Will Edwinson

Author & Storyteller

Roadway Lemmings

There’s an old game we used play as kids called follow the leader.  I don’t exactly remember all the rules of that game, but  as I drive around various parts of the country, I find that the basic premise of the game doesn’t change much as we grow into adulthood, especially when it comes to some people’s little driving quirks.  People show a certain behavioral   resemblance to that of Lemmings.

One day not long ago, I was driving in Tucson. I was in the right hand lane when I came upon a traffic signal that was showing red.  The driver to my left was the lead car in his lane.  We had been sitting there maybe twenty seconds when he started creeping ahead as if to say,  “O.K., traffic light, it’s time to change to green.”  He gained about six feet with this little maneuver, and the other cars behind him dutifully moved ahead their respective six feet following the leader, just like lemmings.  I decided to time the traffic signal to see if his urging had any immediate effect.  It didn’t. Undaunted by his urging, the signal remained red for another forty-five seconds.

Lemming Facsimile

Lemming facsimile rodent image courtesy of Tina Phillips/Freedigitalphotos.net

This lemming effect brought to memory another incident of a few years ago when I still lived in Idaho.  I was traveling to Salt Lake City on Interstate 15.  It was a clear, pleasantly warm Fall day, and somehow the traffic became bunched into a caravan of evenly spaced cars all traveling about 70 miles per hour.  I was the lead car of this group when five cars pulled out and passed me(another incident of the Lemming effect as you will soon see).  This left me still leader of the group, but the nearest car was now about a quarter mile behind.

As these five  cars passed I looked at the license plates.  One was from Madison County, one from Ada County, a couple were from Bannock County—all Idaho cars—and a lone Utah plate.   At that time, there was a construction project on I-15 starting a few miles north of Malad City, Idaho, continuing to the Idaho-Utah border.  It was at this construction project that this “lemming” effect again manifested itself.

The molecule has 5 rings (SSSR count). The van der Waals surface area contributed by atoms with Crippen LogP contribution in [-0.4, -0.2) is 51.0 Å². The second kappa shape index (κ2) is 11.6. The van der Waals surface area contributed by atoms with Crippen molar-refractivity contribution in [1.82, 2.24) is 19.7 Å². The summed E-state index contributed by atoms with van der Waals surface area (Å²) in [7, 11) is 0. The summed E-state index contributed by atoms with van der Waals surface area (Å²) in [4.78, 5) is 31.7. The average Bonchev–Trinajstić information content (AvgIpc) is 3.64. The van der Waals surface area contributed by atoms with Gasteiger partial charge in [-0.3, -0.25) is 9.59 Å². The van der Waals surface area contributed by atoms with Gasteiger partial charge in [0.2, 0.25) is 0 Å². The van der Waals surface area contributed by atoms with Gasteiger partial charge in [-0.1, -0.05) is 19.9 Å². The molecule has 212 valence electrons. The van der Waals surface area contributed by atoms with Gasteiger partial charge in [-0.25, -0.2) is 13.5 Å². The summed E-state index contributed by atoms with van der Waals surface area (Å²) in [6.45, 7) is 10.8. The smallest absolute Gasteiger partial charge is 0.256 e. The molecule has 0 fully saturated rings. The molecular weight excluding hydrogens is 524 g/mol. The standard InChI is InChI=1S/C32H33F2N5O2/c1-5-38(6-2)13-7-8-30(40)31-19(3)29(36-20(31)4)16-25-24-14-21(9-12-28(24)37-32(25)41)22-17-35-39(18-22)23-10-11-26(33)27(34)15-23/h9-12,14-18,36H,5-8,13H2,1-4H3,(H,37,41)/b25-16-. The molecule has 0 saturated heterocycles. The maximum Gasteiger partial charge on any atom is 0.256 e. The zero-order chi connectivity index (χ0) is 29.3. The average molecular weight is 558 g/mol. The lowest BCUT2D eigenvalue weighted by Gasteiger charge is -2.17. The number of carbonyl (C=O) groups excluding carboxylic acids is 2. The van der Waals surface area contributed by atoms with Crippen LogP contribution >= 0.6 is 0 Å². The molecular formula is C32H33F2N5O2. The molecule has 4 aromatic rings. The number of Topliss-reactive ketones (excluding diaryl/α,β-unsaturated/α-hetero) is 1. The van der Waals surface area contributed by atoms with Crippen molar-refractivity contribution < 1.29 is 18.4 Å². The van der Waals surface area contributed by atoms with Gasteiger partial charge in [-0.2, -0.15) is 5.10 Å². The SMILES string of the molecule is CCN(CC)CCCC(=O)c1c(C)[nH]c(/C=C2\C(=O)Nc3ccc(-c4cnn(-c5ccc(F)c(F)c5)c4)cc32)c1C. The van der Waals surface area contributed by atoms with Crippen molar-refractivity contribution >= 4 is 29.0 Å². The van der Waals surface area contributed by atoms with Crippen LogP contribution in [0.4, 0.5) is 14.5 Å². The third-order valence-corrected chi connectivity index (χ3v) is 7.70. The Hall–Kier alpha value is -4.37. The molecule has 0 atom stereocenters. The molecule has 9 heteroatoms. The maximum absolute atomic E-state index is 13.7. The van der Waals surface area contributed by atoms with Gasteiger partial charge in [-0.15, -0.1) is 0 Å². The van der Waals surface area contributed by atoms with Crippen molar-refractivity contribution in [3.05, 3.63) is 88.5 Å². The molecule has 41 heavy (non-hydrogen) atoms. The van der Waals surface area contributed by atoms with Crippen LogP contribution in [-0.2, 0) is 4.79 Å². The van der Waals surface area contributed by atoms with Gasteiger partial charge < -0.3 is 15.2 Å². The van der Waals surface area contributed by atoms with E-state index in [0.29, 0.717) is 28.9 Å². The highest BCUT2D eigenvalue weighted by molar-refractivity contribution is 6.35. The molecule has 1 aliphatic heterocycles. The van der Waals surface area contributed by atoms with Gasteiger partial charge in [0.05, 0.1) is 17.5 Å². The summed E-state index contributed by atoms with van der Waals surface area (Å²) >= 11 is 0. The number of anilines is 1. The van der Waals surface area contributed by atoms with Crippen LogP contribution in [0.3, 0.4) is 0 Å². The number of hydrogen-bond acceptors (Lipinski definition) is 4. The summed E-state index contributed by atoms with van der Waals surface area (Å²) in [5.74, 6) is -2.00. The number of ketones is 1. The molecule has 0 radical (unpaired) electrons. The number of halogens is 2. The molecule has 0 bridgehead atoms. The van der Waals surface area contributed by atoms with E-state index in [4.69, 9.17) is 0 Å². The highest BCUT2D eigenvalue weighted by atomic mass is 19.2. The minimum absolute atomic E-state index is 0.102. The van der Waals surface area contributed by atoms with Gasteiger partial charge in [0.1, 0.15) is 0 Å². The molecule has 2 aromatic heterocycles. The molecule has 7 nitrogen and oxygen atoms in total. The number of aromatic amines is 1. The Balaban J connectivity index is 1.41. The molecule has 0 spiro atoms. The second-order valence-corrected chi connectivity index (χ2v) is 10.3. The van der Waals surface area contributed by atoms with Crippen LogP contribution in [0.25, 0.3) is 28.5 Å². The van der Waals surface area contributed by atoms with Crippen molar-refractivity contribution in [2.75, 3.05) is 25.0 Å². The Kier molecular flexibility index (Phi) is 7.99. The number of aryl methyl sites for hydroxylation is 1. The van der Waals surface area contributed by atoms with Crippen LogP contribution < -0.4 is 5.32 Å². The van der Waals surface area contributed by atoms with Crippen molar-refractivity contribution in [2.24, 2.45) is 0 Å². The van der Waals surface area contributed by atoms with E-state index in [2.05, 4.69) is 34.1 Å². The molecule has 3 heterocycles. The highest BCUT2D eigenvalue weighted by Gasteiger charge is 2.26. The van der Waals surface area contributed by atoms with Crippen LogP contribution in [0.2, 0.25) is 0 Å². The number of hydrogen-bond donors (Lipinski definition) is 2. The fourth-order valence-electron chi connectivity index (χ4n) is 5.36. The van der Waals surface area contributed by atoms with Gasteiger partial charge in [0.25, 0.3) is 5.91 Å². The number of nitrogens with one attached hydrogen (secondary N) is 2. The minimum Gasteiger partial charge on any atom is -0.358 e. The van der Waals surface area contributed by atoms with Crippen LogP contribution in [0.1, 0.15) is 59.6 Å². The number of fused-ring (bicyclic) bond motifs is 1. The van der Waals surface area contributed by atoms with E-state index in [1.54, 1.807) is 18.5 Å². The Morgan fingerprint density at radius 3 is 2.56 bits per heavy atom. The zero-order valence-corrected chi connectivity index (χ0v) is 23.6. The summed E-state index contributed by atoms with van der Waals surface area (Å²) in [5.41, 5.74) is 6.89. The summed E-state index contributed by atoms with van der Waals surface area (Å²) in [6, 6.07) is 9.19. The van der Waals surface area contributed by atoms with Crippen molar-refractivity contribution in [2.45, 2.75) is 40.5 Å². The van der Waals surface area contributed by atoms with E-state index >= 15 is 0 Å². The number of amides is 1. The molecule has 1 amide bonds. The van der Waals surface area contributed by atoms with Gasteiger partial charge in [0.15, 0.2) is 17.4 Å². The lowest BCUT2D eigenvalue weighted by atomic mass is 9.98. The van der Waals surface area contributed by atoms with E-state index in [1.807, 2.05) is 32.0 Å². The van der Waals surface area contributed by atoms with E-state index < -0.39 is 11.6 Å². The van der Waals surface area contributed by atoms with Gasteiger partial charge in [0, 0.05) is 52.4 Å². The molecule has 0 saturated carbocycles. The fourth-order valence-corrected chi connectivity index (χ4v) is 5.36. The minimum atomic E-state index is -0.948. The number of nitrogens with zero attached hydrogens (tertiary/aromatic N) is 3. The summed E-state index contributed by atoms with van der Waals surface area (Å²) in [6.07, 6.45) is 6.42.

As we approached Malad City there began a series of road signs, the first of which stated: Samaria exit closed, use Malad exit.  (Now bear in mind, folks, those signs were only intended for those people who wanted to go to Samaria–not for through traffic.) A little farther down the road there was another sign that read: use Malad exit.  Farther, still, the next sign read: Malad exit.

Now, I will admit that the placement of those dastardly “orange” barrels that we’ve all grown to hate these many past years, and  that were supposed to direct “through” traffic, was a bit confusing, but not that confusing.  All five cars I mentioned earlier that had passed me, peeled off at the Malad exit.

I remember thinking:  “That seems odd.  Five cars from four different locations converging on the little town of Malad City at the same time on the same morning. I wonder what’s happening in Malad this morning?  I dismissed the thought and continued on my way down the Freeway.

A little later, I looked in my rear view mirror, and lo and behold, what did I see?  Nothing! The entire caravan of cars that was previously behind me was gone!  There was not another car back there for miles.  Evidently, like lemmings, they must have all obeyed the signs, and followed each other right into Malad City.

My first thought was that it might have been a funeral procession, but then I remembered; none had their lights on, and there was no hearse in the lead. I can only imagine what the people of the quiet little village of Malad City thought when they witnessed all these cars converging en masse upon their town.  As Art Linkletter used to say, “People are funny,” and sometimes allow themselves to be led into strange situations.  I’m assuming  all those highway lemmings eventually found their way back to the freeway.

Now, if you’d like a little enjoyable summer reading, why not follow me up to upper right of this page and click on the free download button for a free copy of my book, Buddy…His Trials and Treasures, and immerse yourselves in a short two hour respite from today’s harrowing world with Buddy and Mont as they gather beer and pop bottles from the roadside barrow pits for spending money; or join them in the river swimming hole for a swim; or go fishing for carp with them in the irrigation canal.  Or witness Buddy’s narrow escape from the Grim Reaper.

—Will

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